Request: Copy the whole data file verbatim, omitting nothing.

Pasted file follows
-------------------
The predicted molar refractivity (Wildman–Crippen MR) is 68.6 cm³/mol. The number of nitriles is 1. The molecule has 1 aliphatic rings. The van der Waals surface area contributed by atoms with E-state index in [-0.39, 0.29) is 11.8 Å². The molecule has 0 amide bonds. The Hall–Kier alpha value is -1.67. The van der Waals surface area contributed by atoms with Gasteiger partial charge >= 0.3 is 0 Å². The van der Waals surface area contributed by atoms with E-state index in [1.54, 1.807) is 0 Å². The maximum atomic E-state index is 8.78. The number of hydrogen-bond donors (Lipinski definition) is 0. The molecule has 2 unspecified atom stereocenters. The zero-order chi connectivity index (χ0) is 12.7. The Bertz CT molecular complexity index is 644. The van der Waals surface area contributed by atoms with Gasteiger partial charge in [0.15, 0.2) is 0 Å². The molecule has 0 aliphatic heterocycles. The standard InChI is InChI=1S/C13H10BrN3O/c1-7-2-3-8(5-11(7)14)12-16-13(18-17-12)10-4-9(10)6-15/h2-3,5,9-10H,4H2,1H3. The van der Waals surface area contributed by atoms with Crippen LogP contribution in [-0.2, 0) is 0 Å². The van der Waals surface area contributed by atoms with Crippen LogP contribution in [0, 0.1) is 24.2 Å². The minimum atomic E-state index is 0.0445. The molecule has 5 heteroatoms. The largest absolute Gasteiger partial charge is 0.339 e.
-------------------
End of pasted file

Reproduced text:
The predicted molar refractivity (Wildman–Crippen MR) is 68.6 cm³/mol. The number of nitriles is 1. The molecule has 1 aliphatic rings. The van der Waals surface area contributed by atoms with E-state index in [-0.39, 0.29) is 11.8 Å². The molecule has 0 amide bonds. The Hall–Kier alpha value is -1.67. The van der Waals surface area contributed by atoms with Gasteiger partial charge >= 0.3 is 0 Å². The van der Waals surface area contributed by atoms with E-state index in [1.54, 1.807) is 0 Å². The maximum atomic E-state index is 8.78. The number of hydrogen-bond donors (Lipinski definition) is 0. The molecule has 2 unspecified atom stereocenters. The zero-order chi connectivity index (χ0) is 12.7. The Bertz CT molecular complexity index is 644. The van der Waals surface area contributed by atoms with Gasteiger partial charge in [0.15, 0.2) is 0 Å². The molecule has 0 aliphatic heterocycles. The standard InChI is InChI=1S/C13H10BrN3O/c1-7-2-3-8(5-11(7)14)12-16-13(18-17-12)10-4-9(10)6-15/h2-3,5,9-10H,4H2,1H3. The van der Waals surface area contributed by atoms with Crippen LogP contribution in [-0.2, 0) is 0 Å². The van der Waals surface area contributed by atoms with Crippen LogP contribution in [0, 0.1) is 24.2 Å². The minimum atomic E-state index is 0.0445. The molecule has 5 heteroatoms. The largest absolute Gasteiger partial charge is 0.339 e.